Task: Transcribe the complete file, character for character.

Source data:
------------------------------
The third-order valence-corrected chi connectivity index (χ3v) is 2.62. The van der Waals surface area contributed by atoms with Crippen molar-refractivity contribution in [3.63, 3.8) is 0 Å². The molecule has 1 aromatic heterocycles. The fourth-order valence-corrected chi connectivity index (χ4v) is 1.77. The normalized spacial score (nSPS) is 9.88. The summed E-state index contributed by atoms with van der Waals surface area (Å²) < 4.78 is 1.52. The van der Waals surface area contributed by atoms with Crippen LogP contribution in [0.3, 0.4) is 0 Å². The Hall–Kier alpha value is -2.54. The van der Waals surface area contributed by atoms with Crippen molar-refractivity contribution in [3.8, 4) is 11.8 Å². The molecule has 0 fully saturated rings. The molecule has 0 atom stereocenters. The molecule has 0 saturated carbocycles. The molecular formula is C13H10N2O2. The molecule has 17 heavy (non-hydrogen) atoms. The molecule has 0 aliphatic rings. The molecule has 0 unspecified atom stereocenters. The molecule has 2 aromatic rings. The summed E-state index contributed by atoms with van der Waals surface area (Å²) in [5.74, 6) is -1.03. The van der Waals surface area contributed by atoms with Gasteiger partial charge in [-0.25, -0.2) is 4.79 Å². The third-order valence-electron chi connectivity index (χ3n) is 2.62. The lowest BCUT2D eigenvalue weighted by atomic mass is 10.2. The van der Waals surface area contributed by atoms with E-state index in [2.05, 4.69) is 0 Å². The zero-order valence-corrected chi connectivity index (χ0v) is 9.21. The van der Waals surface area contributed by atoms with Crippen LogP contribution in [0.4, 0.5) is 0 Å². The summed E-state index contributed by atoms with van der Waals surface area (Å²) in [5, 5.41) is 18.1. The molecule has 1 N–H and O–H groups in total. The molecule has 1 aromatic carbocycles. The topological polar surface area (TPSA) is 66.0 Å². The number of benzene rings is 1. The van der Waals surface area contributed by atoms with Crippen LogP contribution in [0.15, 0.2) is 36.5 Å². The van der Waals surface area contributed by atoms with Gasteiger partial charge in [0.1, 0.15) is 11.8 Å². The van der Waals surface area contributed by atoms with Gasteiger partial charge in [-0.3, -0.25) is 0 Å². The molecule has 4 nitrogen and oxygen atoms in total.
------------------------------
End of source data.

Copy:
The third-order valence-corrected chi connectivity index (χ3v) is 2.62. The van der Waals surface area contributed by atoms with Crippen molar-refractivity contribution in [3.63, 3.8) is 0 Å². The molecule has 1 aromatic heterocycles. The fourth-order valence-corrected chi connectivity index (χ4v) is 1.77. The normalized spacial score (nSPS) is 9.88. The summed E-state index contributed by atoms with van der Waals surface area (Å²) < 4.78 is 1.52. The van der Waals surface area contributed by atoms with Crippen LogP contribution in [0.3, 0.4) is 0 Å². The Hall–Kier alpha value is -2.54. The van der Waals surface area contributed by atoms with Crippen molar-refractivity contribution in [3.8, 4) is 11.8 Å². The molecule has 0 fully saturated rings. The molecule has 0 atom stereocenters. The molecule has 0 saturated carbocycles. The molecular formula is C13H10N2O2. The molecule has 17 heavy (non-hydrogen) atoms. The molecule has 0 aliphatic rings. The molecule has 0 unspecified atom stereocenters. The molecule has 2 aromatic rings. The summed E-state index contributed by atoms with van der Waals surface area (Å²) in [5.74, 6) is -1.03. The van der Waals surface area contributed by atoms with Gasteiger partial charge in [-0.25, -0.2) is 4.79 Å². The third-order valence-electron chi connectivity index (χ3n) is 2.62. The lowest BCUT2D eigenvalue weighted by atomic mass is 10.2. The van der Waals surface area contributed by atoms with E-state index in [2.05, 4.69) is 0 Å². The zero-order valence-corrected chi connectivity index (χ0v) is 9.21. The van der Waals surface area contributed by atoms with Crippen LogP contribution in [0.4, 0.5) is 0 Å². The summed E-state index contributed by atoms with van der Waals surface area (Å²) in [5, 5.41) is 18.1. The molecule has 1 N–H and O–H groups in total. The molecule has 1 aromatic carbocycles. The topological polar surface area (TPSA) is 66.0 Å². The number of benzene rings is 1. The van der Waals surface area contributed by atoms with Crippen LogP contribution in [0.15, 0.2) is 36.5 Å². The van der Waals surface area contributed by atoms with Gasteiger partial charge in [0.1, 0.15) is 11.8 Å². The van der Waals surface area contributed by atoms with Gasteiger partial charge in [-0.3, -0.25) is 0 Å². The molecule has 4 nitrogen and oxygen atoms in total.